One question that may come up during the probate of an estate is whether the marriage license is a valid license, especially in a situation where children are challenging the will of a parent who remarried after their birth. Regardless of how long a couple was legally married, the death of one spouse triggers the spousal share laws.
Marriage License Reciprocity
In short, if the marriage was conducted and included a legal and registered marriage license in another U.S. state, then the marriage will be honored in Utah. If there’s a question of whether the license is valid, a records check in the jurisdiction that issued the marriage license will be able to produce a certified copy.
For destination weddings, where the couple elects to get a foreign marriage license rather than a Utah marriage license, the answer is a little trickier. As a general rule, Utah recognizes foreign marriages as long as they were legal in the country in which the marriage occurred. There are a few exceptions, such as when one party was still married and so not free to enter into the new marriage or one party was under the age of 16 or closely related. It may be a little more time consuming to produce a copy of the marriage license, but if it’s properly documented, it’s a valid marriage.
Utah Spousal Elective Share
Like many states, Utah has a provision that ensures surviving spouses will be taken care of when their partner dies. Unless the surviving spouse specifically waives their right to their share, then they have a right to a portion of the estate. If all children of the deceased belong to both the living and deceased spouse, then the surviving spouse is entitled to the entire spousal share of the estate. If there is a blended family, then the surviving spouse receives a portion of the spousal share.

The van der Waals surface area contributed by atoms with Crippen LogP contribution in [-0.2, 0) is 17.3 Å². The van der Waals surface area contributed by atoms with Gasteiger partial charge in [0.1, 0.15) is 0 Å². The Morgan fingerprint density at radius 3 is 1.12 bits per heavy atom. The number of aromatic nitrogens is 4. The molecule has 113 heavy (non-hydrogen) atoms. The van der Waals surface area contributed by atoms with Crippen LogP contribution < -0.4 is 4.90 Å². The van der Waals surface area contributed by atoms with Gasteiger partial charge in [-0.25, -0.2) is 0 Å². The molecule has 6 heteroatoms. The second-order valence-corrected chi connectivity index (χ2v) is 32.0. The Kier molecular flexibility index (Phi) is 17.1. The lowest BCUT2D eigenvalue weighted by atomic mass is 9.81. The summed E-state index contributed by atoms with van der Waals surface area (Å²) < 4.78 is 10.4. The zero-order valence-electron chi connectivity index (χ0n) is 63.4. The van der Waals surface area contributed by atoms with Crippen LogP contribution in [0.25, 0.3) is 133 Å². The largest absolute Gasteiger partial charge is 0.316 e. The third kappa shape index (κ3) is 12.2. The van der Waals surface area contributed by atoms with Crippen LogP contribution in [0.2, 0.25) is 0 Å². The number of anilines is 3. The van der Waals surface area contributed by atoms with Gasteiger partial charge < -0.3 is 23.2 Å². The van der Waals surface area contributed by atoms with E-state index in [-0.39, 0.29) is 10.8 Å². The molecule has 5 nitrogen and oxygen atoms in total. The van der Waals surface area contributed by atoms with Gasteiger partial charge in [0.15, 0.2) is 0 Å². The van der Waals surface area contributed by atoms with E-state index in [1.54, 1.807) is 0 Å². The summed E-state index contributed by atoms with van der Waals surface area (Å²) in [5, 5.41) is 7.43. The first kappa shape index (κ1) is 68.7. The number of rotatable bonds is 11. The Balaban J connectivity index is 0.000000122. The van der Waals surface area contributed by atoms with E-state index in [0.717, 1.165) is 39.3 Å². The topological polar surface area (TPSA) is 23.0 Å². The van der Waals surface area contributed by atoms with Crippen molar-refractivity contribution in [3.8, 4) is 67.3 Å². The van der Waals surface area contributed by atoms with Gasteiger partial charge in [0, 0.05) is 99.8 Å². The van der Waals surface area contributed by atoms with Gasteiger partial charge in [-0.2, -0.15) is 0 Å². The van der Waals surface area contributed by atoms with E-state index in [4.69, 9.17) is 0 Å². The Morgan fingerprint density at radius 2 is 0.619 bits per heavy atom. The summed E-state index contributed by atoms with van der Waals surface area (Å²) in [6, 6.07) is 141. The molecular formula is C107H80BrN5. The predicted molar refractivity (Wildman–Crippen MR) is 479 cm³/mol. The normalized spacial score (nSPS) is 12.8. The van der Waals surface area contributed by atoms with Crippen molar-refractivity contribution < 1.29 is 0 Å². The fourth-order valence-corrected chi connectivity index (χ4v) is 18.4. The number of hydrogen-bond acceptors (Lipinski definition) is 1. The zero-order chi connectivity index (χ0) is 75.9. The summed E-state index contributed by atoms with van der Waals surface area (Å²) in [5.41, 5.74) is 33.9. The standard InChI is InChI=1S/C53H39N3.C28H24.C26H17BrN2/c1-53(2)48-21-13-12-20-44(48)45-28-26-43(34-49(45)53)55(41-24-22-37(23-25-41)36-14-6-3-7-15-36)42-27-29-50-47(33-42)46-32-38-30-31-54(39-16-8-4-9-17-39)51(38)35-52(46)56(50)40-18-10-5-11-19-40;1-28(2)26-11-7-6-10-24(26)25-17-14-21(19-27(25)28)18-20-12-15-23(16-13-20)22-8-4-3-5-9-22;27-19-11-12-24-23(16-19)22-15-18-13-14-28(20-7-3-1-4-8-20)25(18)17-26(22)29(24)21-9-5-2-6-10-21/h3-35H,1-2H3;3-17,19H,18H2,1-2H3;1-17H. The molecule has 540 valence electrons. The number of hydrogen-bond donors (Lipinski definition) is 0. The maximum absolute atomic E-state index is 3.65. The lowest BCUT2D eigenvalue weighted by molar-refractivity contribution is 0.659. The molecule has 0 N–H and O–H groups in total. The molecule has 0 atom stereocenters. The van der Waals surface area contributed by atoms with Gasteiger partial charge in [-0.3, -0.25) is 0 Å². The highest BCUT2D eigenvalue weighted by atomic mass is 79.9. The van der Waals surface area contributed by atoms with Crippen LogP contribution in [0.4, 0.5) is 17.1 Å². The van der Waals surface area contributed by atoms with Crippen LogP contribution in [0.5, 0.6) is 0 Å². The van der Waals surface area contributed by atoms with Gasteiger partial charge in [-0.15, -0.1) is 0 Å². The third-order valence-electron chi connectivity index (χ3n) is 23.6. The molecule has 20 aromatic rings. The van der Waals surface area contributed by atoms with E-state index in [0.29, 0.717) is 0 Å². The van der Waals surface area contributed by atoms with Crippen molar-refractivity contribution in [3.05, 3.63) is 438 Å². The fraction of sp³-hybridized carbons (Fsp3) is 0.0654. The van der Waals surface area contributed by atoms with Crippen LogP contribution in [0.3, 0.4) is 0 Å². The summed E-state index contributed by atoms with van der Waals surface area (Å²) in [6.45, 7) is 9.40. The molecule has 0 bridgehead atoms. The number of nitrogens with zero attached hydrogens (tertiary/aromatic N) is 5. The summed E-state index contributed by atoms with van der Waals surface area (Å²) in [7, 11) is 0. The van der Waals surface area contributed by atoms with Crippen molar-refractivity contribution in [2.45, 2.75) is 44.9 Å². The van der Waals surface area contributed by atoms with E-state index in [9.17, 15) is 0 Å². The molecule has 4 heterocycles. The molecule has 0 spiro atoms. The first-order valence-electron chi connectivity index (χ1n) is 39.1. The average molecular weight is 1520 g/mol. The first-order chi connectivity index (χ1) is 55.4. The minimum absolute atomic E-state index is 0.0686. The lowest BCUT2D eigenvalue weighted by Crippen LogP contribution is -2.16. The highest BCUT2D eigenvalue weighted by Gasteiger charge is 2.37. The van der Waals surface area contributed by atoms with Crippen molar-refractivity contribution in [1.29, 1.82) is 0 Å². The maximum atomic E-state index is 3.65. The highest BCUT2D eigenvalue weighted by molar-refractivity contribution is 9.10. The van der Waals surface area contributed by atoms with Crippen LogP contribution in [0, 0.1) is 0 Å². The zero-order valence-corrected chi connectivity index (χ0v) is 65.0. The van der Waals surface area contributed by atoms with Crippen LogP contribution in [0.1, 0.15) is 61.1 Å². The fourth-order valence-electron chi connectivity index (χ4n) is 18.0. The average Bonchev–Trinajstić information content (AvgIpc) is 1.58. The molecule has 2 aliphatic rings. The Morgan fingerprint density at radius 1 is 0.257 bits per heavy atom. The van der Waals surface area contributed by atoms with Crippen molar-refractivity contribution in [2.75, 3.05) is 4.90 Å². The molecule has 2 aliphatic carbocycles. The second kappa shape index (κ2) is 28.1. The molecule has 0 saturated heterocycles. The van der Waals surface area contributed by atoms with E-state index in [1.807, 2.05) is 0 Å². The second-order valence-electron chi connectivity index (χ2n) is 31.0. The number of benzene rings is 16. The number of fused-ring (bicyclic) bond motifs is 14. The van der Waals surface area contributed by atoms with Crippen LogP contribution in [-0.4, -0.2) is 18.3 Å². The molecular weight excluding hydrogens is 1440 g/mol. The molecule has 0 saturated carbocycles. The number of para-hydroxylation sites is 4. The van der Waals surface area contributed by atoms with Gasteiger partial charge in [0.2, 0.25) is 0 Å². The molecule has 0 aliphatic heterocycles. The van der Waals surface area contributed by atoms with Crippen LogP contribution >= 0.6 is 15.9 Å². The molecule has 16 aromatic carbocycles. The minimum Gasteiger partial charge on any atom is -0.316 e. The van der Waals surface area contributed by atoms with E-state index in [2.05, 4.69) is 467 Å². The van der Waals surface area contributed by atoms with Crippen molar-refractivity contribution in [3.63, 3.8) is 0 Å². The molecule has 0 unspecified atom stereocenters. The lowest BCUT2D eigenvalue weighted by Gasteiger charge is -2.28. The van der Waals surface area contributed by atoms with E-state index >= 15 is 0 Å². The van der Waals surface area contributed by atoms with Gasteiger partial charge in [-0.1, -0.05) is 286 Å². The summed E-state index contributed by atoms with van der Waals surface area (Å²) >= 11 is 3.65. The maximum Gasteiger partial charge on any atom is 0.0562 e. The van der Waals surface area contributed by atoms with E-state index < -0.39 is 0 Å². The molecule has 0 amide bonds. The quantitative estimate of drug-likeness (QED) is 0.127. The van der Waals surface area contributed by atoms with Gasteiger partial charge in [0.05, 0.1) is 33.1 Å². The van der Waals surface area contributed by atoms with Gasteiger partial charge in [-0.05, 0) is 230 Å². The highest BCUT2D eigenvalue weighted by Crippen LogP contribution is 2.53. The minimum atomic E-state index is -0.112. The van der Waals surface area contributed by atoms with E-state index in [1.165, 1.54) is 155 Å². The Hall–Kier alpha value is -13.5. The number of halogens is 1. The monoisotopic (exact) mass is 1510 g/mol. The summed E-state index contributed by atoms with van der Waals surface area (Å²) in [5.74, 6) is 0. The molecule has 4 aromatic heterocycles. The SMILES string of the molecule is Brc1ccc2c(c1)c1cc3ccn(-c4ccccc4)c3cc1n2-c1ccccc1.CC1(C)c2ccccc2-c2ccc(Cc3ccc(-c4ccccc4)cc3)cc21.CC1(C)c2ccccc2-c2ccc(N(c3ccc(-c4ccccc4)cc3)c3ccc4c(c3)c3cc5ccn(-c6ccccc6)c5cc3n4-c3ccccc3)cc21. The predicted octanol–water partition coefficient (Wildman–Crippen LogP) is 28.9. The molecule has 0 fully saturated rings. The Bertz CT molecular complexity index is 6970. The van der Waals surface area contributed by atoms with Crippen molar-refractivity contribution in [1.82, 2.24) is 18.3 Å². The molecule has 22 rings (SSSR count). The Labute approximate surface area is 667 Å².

As a general rule, the elective share is equal to one-third of the total value of the estate. But as indicated above, this is an oversimplification of the rule. The size of the estate, previous spouses, children, homestead, family allowances, and more can shift this equation. However, if there was a valid marriage, then the surviving spouse is entitled to some valuable portion of the estate, regardless of what the existing will states.
A surviving spouse does have the right to waive their elective share, and will often do so in a late-in-life marriage where both parties are financially comfortable. The decedent can also choose to provide for the spouse through non-probate assets such as life insurance and jointly held property, leaving their probate assets to the children. If you’ve recently re-married, it is a good idea to update your estate plan to take into account these new considerations. The experienced trust and estates planning team from Dunn Law Firm have helped clients craft their estates to handle a wide variety of goals, family structures, and property interests. To learn more, reach out to the Dunn Law Firm by calling (435) 628-5405 to set up a free consultation today.